sophia_sadek (sophia_sadek) wrote,

The Rhetoric of Nature

The single idea that recurs again and again in the rhetoric of religious reactionaries is the notion that something is against nature. Prophylactic devices should not be used because they do violence to nature. People of the same sex should not be allowed to wed because their lifestyle is unnatural. These people claim to own a trademark on the definition of nature and they profess to know what is in favor of nature and what is against it.

Are these people opposed to all things artificial? Do they eschew wine made from grapes grown on grafted vines? Do they abstain from the use of optical prosthetics on the grounds that they are not natural? Do they harness a horse to a cart rather than employ an internal combustion engine or an electric motor? Do they carry their belongings on their heads rather than harness a horse to a cart? Do they refrain from opulent rituals on the basis of the artificial trappings of medieval bling? None of these things are considered "against nature" in the minds of these despots.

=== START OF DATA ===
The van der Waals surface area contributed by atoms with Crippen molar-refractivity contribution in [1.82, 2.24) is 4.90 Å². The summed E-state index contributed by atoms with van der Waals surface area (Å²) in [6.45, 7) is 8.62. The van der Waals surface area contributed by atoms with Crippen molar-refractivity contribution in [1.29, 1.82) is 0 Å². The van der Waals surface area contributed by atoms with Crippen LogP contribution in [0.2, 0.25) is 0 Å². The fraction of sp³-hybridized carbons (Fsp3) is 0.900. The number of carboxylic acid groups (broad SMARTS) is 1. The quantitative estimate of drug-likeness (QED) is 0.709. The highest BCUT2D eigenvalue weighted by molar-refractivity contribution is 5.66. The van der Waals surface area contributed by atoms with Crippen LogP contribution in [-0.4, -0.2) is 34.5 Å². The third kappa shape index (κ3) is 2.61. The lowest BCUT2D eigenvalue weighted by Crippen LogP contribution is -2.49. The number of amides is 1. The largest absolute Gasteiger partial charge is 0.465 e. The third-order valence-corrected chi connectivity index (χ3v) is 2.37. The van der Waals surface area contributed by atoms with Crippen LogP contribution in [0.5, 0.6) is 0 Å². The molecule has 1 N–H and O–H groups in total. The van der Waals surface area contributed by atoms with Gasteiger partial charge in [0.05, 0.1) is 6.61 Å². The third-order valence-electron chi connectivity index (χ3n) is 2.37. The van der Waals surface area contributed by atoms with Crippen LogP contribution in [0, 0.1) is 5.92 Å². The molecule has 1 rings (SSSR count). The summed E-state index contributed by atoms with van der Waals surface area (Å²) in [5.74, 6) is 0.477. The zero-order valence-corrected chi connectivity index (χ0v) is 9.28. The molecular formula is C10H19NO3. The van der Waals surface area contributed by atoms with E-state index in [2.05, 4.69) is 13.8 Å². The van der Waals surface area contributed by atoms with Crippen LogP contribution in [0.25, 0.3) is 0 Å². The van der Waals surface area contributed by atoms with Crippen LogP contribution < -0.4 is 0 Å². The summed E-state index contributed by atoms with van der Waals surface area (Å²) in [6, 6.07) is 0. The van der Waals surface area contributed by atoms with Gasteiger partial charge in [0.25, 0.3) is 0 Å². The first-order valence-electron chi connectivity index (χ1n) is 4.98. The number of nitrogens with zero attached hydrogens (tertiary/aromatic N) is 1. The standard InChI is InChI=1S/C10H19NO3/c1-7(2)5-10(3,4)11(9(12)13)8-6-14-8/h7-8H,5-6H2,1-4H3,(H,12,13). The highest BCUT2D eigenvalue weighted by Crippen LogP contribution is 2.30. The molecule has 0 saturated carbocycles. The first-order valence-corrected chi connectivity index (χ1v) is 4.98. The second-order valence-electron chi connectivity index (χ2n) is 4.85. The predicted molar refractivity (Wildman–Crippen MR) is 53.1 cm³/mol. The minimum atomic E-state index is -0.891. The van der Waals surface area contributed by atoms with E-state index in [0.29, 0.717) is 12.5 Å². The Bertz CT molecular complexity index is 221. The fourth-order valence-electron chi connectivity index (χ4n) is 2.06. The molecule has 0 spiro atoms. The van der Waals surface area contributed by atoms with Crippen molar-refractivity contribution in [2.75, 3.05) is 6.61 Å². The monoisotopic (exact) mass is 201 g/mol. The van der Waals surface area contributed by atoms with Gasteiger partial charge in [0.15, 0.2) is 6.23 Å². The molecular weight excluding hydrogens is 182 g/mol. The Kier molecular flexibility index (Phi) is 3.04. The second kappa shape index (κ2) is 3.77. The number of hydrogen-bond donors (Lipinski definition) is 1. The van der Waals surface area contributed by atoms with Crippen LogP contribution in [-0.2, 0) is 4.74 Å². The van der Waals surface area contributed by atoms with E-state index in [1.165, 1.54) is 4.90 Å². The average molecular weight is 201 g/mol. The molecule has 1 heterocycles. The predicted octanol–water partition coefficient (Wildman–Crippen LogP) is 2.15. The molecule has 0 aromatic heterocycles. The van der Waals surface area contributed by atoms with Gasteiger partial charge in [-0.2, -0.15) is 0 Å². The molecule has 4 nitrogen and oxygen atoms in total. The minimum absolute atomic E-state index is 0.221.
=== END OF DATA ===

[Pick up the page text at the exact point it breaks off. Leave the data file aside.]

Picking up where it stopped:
Margaret Sanger celebrated the fact that the Roman religion adopted the rhythm method as a birth control technique. It validated the essence of her mission. Romans claimed that the rhythm method did no violence against nature, but that other methods did. Why is one artificial means of contraception not against nature and all others are? It has something to do with the Roman hegemony over the definition of nature.

It could be said that there are two very distinct natures. One of them is under strict Roman control. The other is beyond the pale. One is a nature shrouded in darkness and the occult practices of Roman priests. The other nature is open and available to everyone outside of Roman control.

Yes, birth control techniques besides the rhythm method do violence to nature, but only the Roman nature. They do no violence to the other nature because the other nature does not exclude them. Yes, same-sex marriage is against nature, but only the Roman nature. The other nature does not exclude same-sex love.

Links: A Roman position on homosexuality and nature. A Roman position on contraception being against nature.
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